In January of 2016 University Archives received an estimated 800,000 photo negatives, transparent strips of film that depict an image with the colors inverted, from the San Marcos Daily Record. This collection contains images spanning from the 1930s to the 2000s. The negatives consist of a mixture of nitrate and safety film. Nitrate film, a flexible, plastic film base, was created in the late 1800s as a replacement to glass plates and safety film was created as a substitute for nitrate. Nitrate film is the same film used in motion pictures which caused many devastating fires during film screenings in the early 1900s. This film becomes less stable and more likely to auto-ignite as it deteriorates. Safety film, as the name suggests, is much safer to use and store, however, the film still degrades over time.
Both the flammability and the dilapidated state of the oldest negatives forced us to move quickly with plans to digitize the entire collection. Upon receiving a Texas State Library and Archives TexTreasures Grant, funded by IMLS, we started looking for the right equipment with the hopes of creating a new system of digitization. Our previous digitization process involved flatbed scanners with which the scanning process alone can take five minutes per image.
We forged this new process with the goal that this system would digitize the negatives more quickly and produce higher quality images than the scanners we had been using. While there have been a few hiccups the project as a whole has been a success. We began digitizing in April of 2017 and as of now, we have over 6,000 images. Regarding the quality of our images, it can feel a bit like overkill as our process captures more information than exists in the earliest negatives. However, this process allows us to preserve as much of the detail in the negative as possible. These silhouette images, for instance, likely appeared to be more contrasted like a typical silhouette due to the printing process in the 1930s but with our system, we can see much more detail than just their silhouettes.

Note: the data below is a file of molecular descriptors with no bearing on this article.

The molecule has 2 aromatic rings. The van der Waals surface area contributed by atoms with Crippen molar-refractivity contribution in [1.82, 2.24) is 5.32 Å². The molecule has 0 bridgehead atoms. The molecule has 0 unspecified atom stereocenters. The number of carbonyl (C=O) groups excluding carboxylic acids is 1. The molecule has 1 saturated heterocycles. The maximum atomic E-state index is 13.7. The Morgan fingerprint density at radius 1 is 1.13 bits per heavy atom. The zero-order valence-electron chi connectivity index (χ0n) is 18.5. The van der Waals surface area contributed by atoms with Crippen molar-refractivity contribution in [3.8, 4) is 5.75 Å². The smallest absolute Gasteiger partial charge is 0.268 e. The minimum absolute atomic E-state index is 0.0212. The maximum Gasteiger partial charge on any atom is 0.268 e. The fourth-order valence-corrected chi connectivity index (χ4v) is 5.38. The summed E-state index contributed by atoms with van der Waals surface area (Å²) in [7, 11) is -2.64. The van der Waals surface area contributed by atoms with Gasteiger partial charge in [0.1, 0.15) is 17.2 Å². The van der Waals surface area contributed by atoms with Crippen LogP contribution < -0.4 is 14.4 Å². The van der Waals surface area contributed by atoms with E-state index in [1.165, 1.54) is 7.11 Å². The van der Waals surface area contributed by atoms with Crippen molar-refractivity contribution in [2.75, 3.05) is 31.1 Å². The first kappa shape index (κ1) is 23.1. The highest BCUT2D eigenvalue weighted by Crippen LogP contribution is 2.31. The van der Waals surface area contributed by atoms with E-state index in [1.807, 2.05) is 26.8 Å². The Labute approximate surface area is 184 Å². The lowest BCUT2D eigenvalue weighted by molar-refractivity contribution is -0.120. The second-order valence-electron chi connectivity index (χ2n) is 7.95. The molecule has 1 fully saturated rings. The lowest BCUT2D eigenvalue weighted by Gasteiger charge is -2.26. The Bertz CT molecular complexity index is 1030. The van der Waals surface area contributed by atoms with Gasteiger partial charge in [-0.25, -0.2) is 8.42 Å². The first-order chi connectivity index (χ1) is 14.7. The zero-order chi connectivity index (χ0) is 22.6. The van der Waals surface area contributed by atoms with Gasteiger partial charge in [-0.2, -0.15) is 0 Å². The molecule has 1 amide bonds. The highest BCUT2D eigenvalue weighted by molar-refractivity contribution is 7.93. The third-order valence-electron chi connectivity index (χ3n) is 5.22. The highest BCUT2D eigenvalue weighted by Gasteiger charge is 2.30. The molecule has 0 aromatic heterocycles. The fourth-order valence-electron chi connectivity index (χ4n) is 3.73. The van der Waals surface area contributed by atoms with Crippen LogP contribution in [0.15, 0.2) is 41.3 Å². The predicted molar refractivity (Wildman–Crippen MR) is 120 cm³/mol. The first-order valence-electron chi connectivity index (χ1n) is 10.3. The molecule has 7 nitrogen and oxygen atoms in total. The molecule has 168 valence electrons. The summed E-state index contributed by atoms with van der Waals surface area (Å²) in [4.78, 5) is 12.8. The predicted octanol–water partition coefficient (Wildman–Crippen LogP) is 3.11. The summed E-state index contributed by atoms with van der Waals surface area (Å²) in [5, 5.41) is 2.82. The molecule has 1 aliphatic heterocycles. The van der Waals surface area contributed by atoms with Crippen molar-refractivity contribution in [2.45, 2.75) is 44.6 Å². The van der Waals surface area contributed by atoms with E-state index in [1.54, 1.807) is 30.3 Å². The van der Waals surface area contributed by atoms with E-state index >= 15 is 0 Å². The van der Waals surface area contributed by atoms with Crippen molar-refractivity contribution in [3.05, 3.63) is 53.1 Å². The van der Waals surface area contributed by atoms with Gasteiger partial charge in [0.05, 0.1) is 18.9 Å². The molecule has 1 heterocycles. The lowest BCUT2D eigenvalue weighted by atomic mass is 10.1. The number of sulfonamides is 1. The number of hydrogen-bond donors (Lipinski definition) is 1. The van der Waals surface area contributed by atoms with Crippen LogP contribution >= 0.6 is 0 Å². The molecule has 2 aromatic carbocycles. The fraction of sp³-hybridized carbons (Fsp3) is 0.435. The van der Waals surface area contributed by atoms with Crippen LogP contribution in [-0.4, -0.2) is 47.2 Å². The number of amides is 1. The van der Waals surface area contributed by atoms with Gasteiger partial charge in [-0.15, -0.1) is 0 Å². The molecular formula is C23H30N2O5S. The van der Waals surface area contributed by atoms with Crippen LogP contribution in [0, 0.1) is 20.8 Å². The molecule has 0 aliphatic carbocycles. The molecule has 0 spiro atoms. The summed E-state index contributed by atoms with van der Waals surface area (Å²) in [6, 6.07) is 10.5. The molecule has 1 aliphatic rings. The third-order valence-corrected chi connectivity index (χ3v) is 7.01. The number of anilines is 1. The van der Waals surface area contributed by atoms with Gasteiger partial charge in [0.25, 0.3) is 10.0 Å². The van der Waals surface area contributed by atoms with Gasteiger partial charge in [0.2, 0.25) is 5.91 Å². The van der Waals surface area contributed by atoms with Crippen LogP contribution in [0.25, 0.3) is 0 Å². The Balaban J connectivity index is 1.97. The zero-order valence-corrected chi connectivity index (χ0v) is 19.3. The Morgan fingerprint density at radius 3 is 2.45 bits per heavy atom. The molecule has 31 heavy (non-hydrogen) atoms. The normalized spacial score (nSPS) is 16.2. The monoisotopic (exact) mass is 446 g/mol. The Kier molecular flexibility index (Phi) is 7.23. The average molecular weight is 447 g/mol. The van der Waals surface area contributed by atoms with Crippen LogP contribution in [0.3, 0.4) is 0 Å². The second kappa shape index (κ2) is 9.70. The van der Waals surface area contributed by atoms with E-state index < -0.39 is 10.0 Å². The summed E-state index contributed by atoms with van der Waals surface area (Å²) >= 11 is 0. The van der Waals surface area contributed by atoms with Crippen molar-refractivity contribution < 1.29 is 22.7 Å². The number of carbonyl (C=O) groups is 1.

Through research of the San Marcos Daily Record’s microfilm, we’ve discovered many engaging stories from the negatives. Just a brief flip through some of the old newspapers added quite a bit to our understanding of the collection. While we did find articles that recounted events seen in the negatives very few of the earliest images we have were included in the paper. This is likely a result of the image printing process being too slow to include the photos in the paper.
At the start of this collection, we can see the photographers are not only documenting big events but they are capturing the realities of living in Central Texas which resulted in some interesting photos.
The fact that their pictures were not included in the newspaper also meant many of the earliest images were more of a family photo album than a periodical. This “photo album” is where we get the stories like that of Tommy and his many adventures.
This project is invaluable in terms of the research material that will be provided and the chance to connect with people of San Marcos while recreating the local history. Our goal is to make these images accessible not only to researchers but to the San Marcos community. We hope to tell the story of San Marcos with the help of those that know it best.
Check here for more updates and stories related to this project.
The provided images are a preview of work by the Digital & Web Services Department in conjunction with the University Archives.